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Scalia replacement battle will help McCain, McSally
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What the Devil won't tell you

Scalia replacement battle will help McCain, McSally

If the high stakes clear heads, Az Dems face an even tougher battle in 2016

  • Scalia testifying before a congressional committee in 2010.
    Stephen Masker/FlickrScalia testifying before a congressional committee in 2010.

When U.S. Supreme Court Justice Antonin Scalia slipped this mortal coil over the weekend, the political earthquake began before his family could digest the news — and this temblor is like a ZZ Top song: "It's bad. It's nationwide."

It will even shake up the casting of ballots out here in Arizona, and I think this is bad news for Democrats – especially for U.S. Rep. Ann Kirkpatrick's bid to unseat Republican U.S. Sen. John McCain.

In the Old West, they said nothing focuses the mind like a hanging. In politics today, nothing focuses the mind like a Supreme Court appointment that will swing the court from from right to left. It's one election and all three branches of government will be up for grabs.

The GOP has said it will not allow President Barack Obama to appoint a replacement. We can howl and scream about the precedent that sets about presidents suddenly having three-year terms all we want. Senate Republicans said they won't do it and so they can't do it. The Republican base will blow a head gasket and the party's motor will be knocking and coughing down the shoulder come election day. Judges are to the Republican base what snickerdoodles are to Cookie Monster.

The move carries hyoooge risks. Republicans are essentially ready to give former Secretary of State Hillary Clinton (OK, OK, or Bernie Sanders), upon winning 270 electoral votes, a mandate to install whomever she (or he) chooses for the high court.

The party that has but once in the past quarter-century broken 50 percent of the vote during a presidential race is holding a gun to the party that starts with 245 electoral votes and demanding: “OK! Best five out of seven!” It's worth pointing out that without a ninth justice the Supreme Court can't break a tie like it did for one of those wins in 2000.

When both sides decide to vote, Democrats simply outnumber and outgun Republicans, who have put their heads in the sand when it comes to courting minority voters. I'm not sure that the GOP understands just how the Citizens United case has motivated the Democratic base and replacing Scalia with a progressive would almost certainly mean its end. And I haven't even gotten into Hobby Lobby and the idea that religious freedom is just discrimination rebranded.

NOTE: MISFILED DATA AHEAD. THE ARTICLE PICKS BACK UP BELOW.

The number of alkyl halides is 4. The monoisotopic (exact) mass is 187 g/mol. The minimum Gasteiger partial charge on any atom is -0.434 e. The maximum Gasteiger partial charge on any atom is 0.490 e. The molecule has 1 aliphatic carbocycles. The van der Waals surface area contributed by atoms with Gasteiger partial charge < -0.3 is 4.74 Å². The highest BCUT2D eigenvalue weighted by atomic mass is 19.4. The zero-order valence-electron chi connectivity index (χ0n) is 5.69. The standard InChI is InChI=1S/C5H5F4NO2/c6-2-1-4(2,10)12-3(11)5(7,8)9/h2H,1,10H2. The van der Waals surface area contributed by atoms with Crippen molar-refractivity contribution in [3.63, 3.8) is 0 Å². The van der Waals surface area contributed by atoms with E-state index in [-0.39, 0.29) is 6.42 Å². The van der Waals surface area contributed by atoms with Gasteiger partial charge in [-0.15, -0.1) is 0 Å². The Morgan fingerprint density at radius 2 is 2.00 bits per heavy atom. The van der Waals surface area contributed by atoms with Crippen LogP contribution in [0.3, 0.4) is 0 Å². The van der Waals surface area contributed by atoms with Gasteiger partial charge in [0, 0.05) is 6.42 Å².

It's even more risky considering the two front runners in mid-February are Texas Sen. Ted Cruz and whatever the hell Donald Trump is. These two guys make friends like the Rincon Mountains dance the samba.

Yeah, Republicans. You got 'em right where you want 'em.

But back to the hanging.

Red storm rising

Here in Arizona, it's a turnout election too and Republicans outnumber Democrats. The last thing you want in an underdog race is an inspired favorite. Scalia's death has just lit that fuse.

Roe v. Wade is on the line and a whole bunch of recently approved anti-abortion statutes are now in play. As are union cases along with the ability to swamp Democrats in mysterious campaign cash through “dark money.”

Let's not dismiss the legitimate ideological concern too readily. The idea that laws are what laws are and courts are there to apply them is to conservatives what social justice is to liberals. It's a bedrock principle and worth a trip to the polls, rain or shine.

Republican incumbent and national institution John McCain seems to be in trouble, and for once he has a legit challenger. Kirkpatrick is after his seat, and is within striking distance of either McCain or the margin of error. Roll Call listed him No. 6 among the most vulnerable senators.

It's just that we've heard this before. Polls showed U.S. Jon Kyl vulnerable in 2006. Conventional wisdom killed off Jan Brewer in 2010. Experts declared Fred DuVal could win in 2014. The polls show that voters aren't particularly satisfied with McCain also show them in no way yet embracing Kirkpatrick.

The cynical part of me can run this race in my head and tell you how it's going to play out: The congresswoman will run a smart, tactical, colorless, odorless campaign promising only to be a bridge builder, bringing people together to move Arizona forward. She cares about Arizona. McCain just cares about Washington.

Kirkpatrick will be vaguely sorta within reach of the margin for error the whole way but never lead. She will do well enough in surveys to coax big Democratic money looking for ways to open up the Senate map and take a shot at the guy who gave the world Sarah Palin. She'll lose by 10. Her D.C. consultants will make seven figures toward their winter home on Maui.

This was the case before the world lost Scalia, but after Saturday those Republican voters who might be willing to give Kirkpatrick a look suddenly have to ask themselves how she'll vote on the Supreme Court appointment. Then they'll ask her how she'll vote, and that's when she'll get caught between the Devil and the deep-blue base.

Also on GOP minds this fall will be whether they want to hand the Senate over to Democrats, who need to keep the White House and gain four Senate seats to take control of the world's greatest filibustering body. That's bigger, gang, than simply having more votes than the other side of the aisle (this point can get lost). The majority picks the majority leader and the majority leader decides what legislation makes it to the floor. The majority run the committees and committee chairmen and chairwomen decide what legislation gets a hearing. They don't just have an edge in voting for legislation. They decide if legislation has a prayer.

In the case of a political appointment, after the majority leader decides if the nomination moves an inch in deliberation, the chairs decide who even gets a vote.

If McCain goes down to a Democrat, then there's a far greater chance that the Senate goes back to Democrats, who look in great shape to pick up seats in Wisconsin and Illinois, with Florida, New Hampshire and Pennsylvania going down to the wire. So, Arizona Republicans and right-leaning, McCain-hating independents face a much harder time in pulling the lever for Kirkpatrick knowing they are handing the Senate over to New York's Chuck Schumer.